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Why MIS implementation plans fail and what you can do to succeed

Rowan Smart
23/10/15 11:10

Implementing any new management information system is a massive undertaking irrespective of the size of the business. If it’s done correctly the benefits easily outweigh the initial pain. But what some people fail to realize is that this pain doesn’t necessarily occur in the implementation phase – often it’s after the project has gone live that the cracks start to appear. In this article, I’m going to discuss the testing phase which occurs immediately after implementation and why it’s so important to include this in your plans.

Why is the testing phase important?

More often than not we see very smooth and slick implementations that adhere rigidly to their project plan come unstuck after go-live because of inadequate testing. In fact, testing is the most commonly overlooked aspect of any project plan - surprising given the implications, which could include:

1. The end user loses confidence in the system because of incorrect results and the inability to work with standard business processes.

2. The business as a whole loses confidence in the system - sales complain about problems with inconsistent pricing (especially against previously quoted work), manufacturing moan about incorrect consumption (time or materials), accounts can’t process invoices because of errors earlier in the production cycle and the list goes on…

3. Suppliers query whether orders placed with them are correct, which erodes reputation.

4. Customers start to suspect they’re being quoted over the odds or lose faith that their work won’t be manufactured to their specifications.

Planning

The good news is that there are measures that can be built into the project plan to limit the project going awry after go-live. They do take time and can be somewhat laborious, but they're definitely worth the effort.  

In your project plan you should include a well thought out test matrix that reflects the day-to-day operations of your business. Then split the testing phase into modules, and outcomes from within those modules. Because building a testing matrix is not something that many people have experience of, I've put together some points to consider.

Outcomes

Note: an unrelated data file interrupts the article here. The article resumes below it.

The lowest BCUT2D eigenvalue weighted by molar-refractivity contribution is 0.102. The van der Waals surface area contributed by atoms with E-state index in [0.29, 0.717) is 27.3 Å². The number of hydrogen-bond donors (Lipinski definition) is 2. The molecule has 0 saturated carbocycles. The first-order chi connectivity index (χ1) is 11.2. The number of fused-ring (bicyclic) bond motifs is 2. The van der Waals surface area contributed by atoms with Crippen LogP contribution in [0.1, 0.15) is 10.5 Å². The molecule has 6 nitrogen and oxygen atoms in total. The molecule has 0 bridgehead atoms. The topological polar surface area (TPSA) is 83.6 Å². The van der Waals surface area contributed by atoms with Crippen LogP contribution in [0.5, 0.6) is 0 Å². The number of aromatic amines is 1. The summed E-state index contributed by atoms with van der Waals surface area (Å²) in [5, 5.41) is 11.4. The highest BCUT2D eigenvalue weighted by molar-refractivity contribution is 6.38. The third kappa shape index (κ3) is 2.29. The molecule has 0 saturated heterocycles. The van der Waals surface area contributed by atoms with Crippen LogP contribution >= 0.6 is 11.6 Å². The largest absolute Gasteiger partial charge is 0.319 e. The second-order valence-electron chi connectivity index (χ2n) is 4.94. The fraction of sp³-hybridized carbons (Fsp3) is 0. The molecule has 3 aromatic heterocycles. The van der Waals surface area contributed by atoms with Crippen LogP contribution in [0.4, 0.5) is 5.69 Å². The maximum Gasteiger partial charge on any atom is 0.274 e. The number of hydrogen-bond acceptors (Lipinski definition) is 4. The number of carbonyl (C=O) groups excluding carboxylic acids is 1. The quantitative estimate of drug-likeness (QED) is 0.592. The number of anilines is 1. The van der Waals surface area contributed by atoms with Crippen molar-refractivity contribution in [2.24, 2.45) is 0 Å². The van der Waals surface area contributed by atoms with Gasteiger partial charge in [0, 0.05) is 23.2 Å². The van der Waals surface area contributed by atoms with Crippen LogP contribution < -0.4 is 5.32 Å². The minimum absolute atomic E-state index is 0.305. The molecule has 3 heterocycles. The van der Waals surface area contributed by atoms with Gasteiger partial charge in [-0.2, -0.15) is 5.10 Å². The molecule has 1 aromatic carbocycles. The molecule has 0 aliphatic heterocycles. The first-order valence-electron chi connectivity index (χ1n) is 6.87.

Firstly, start with scoping what you want to achieve from testing with stakeholders. Here are some suggestions:

  • Time consumption for all resources
  • Material consumption (plates/ink/paper/packing/delivery)
  • Benchmark against incumbent system
  • Documentation and reports.

Define parameters

Secondly, build into your testing matrix the parameters that the system must cope with such as:

  • Product type
  • Extent
  • Size
  • Quantity
  • Other constraints such as colour.

A first phase testing matrix may look something like the example below (click it to see a larger version), but it also differ considerably – no two businesses are the same. For instance, you may want to capture whether the correct resource is chosen. As long as you’ve consulted with the relevant stakeholders when compiling the testing scope, then oversights should be minimal.

Testing_matrix_1

Common scenarios

Finally, brainstorm scenarios with users and then stress test the system to see if it breaks. This could include the following:

  • Quantity variants
  • Versions/kinds
  • Optimize functionality across sheets
  • Outwork
  • Stock change
  • Multi-deliveries
  • Copy/revise
  • Any specification change to the above.

Using estimates from the first phase of testing could save time when moving on to the scenario phase.Testing_matrix_2


Other things you shouldn't ignore

It’s important to remember when building an MIS that you’re trying to capture all the permutations and idiosyncrasies that have been built up over several years of operation in a small amount of time.

Whilst some working practices will need to be refined and possibly changed to accommodate the new system, there’ll also be other established methods of working that form part of your strengths and effectively amount to your company’s unique selling point. These too need to be captured at the testing phase.

If workarounds are needed, then it’s important to stress these to users before going live. If they’re aware that there are limitations early on in the project, it’s easier to manage expectations than trying to recover credibility when things start failing after going live.

Finally, it’s good practice to involve expert users for each module testing. No matter how much knowledge the project leader may have, there’ll always be an unforeseen scenario that’s an oversight. Involving expert users in the testing phase mitigates any risk and takes a bit of the pressure off the project leader.

Summary of steps to take:

  1. Start with scoping what you want to achieve by testing with stakeholders.
  2. Build into your testing matrix the parameters that the system must cope with.
  3. Construct a first phase testing matrix, making sure you consult with relevant stakeholders and users.
  4. Using expert users, stress test the system to see if it breaks.
  5. During the testing process, capture details of those processes that contribute to your strengths, as well as those that need refining.
  6. Make sure that any limitations of the system are communicated to users as soon as possible.

If you consider the above, and include the testing phase in your plans, you'll be able to minimize some of that initial pain for you and for your staff.

Good luck and check back soon to read part 2 of this article where I'll be talking about what else you can do to ensure a successful implementation.

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